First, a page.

The Cosby Show (1984)
Do you know this feeling when you come back home, and comfort and safety overwhelms you? Yes? The same kind of feeling I got when I re-watched the show after many years. When I was a child, my entire family would squeeze on the sofa and laugh our hearts out during every episode. After many years, I’ve got the same familiar feeling.
The show centers around a big family: the Huxtables. Heathcliff and Clair are a model marriage. After so many years together, they behave like they just met. They’re both educated and successful in their careers. He’s a dream doctor and she – an unflinching lawyer. In their marriage, they’re partners, on equal terms: they share all the family responsibilities from cooking to reproaching the kids once they do something wrong. They also have a great relationship with their 5 kids. It’s quite uplifting to watch the smiling Huxtables, who believe in the value of education and think that family always comes first. What’s unique, the show doesn’t exclude the older generation. The grandparents come by occasionally with a good word and gifts for the kids. In a very lighthearted way, the show teaches us those values, how important it is to support each other, that honesty and integrity are not just words in a dictionary. In one episode, Claire realizes:
“Having another child would make my life better. Then, I thought about it: better than what? My life is already perfect. I got a great job, and a wonderful family, and a loving husband.”
It sounds cheesy, but then again I believe we all have a need for cheesy statements and happy people on TV once in a while. What the show does so wonderfully is bring people together – a whole family (just like mine used to) may watch it. There’s no age limit. Everyone will find something fascinating there.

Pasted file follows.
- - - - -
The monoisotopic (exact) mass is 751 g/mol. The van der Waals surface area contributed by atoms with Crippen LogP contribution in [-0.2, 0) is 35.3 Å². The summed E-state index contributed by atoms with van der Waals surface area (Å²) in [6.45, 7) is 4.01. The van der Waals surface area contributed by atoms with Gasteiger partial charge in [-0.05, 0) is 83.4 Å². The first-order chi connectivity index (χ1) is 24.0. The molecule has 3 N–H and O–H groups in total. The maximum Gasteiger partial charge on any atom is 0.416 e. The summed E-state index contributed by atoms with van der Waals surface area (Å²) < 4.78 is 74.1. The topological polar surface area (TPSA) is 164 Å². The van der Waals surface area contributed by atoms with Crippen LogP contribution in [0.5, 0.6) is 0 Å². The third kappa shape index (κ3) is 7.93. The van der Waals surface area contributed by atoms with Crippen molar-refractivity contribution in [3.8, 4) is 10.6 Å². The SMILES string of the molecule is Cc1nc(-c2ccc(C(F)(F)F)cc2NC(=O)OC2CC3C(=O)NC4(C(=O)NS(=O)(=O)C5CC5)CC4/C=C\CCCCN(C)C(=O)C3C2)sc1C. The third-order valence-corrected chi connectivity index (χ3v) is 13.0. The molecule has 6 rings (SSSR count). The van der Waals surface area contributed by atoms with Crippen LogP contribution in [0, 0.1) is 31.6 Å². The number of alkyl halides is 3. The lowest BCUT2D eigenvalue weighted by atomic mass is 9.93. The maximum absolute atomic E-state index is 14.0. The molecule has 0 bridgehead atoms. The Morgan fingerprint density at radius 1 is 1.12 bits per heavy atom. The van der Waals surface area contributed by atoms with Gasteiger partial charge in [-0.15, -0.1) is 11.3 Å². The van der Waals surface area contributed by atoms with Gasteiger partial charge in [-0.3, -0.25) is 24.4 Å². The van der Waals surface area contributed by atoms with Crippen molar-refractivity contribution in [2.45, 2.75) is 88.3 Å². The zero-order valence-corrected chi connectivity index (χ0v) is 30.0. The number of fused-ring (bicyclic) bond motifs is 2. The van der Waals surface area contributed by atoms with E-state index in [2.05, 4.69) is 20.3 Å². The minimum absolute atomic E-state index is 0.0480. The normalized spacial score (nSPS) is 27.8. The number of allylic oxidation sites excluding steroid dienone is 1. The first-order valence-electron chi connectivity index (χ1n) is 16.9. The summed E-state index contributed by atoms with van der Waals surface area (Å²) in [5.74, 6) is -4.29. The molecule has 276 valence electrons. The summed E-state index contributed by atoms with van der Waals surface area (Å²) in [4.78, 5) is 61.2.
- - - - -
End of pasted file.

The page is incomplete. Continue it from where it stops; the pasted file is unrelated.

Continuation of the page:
As for the humor, it’s the strongest part. The humor feels universal. After twenty-something years, the jokes are still funny. It doesn’t matter what country or culture you’re from, you will laugh because things they touch upon are what people deal with every day: work, kids, home, even who can pick up the phone. The best thing – the show is not vulgar, the jokes are not obscene. Instead, they make it family-friendly. Now, TV producers and creators believe the only way to make a good show is to make it vulgar. The Cosby show laughs with the viewers, not at them. It makes it so much better and fun to watch. One of the dialogues between Dr. Huxtable, his son Theo, and his daughter’s boyfriend proves how universal it is (how many times we’ve heard this one?):
David: I’ve been reading Socrates and he believed that true learning comes from just observing the world.
Theo: Where can I get that book?
Dr. Huxtable [with a mixed face]: You don’t read, son.
Theo: Maybe there’s a movie about it.
What about Cosby himself? He’s the clown of the show, and its driving force. There are hardly any scenes without him. Funny dialogues and hilarious situations are only a part of the show. Bill Cosby goes further than just verbal jokes. He uses his appearance, the tone of his voice, his facial expressions (remember those – nothing compares to that!), even his intonation to perform gags. In result, we laugh our hearts out. What’s more, he interacts with his fellow actors, who burst in laughter, provokes their spontaneous reactions. They don’t hide it only because it’s not in the script. It’s so natural this way. Clearly, they all have a blast on the set. Quite contagious. Thanks to that, we join the fun.
The Cosby Show strikes as one of those memorable shows. We may forget particular episodes, but the feeling of having a good time stays deep in us. It feels great to refresh the show that combines humor, intellect, and family values – qualities hard to come by. One of the pleasures that don’t leave you with guilt.
Long days, pleasant nights,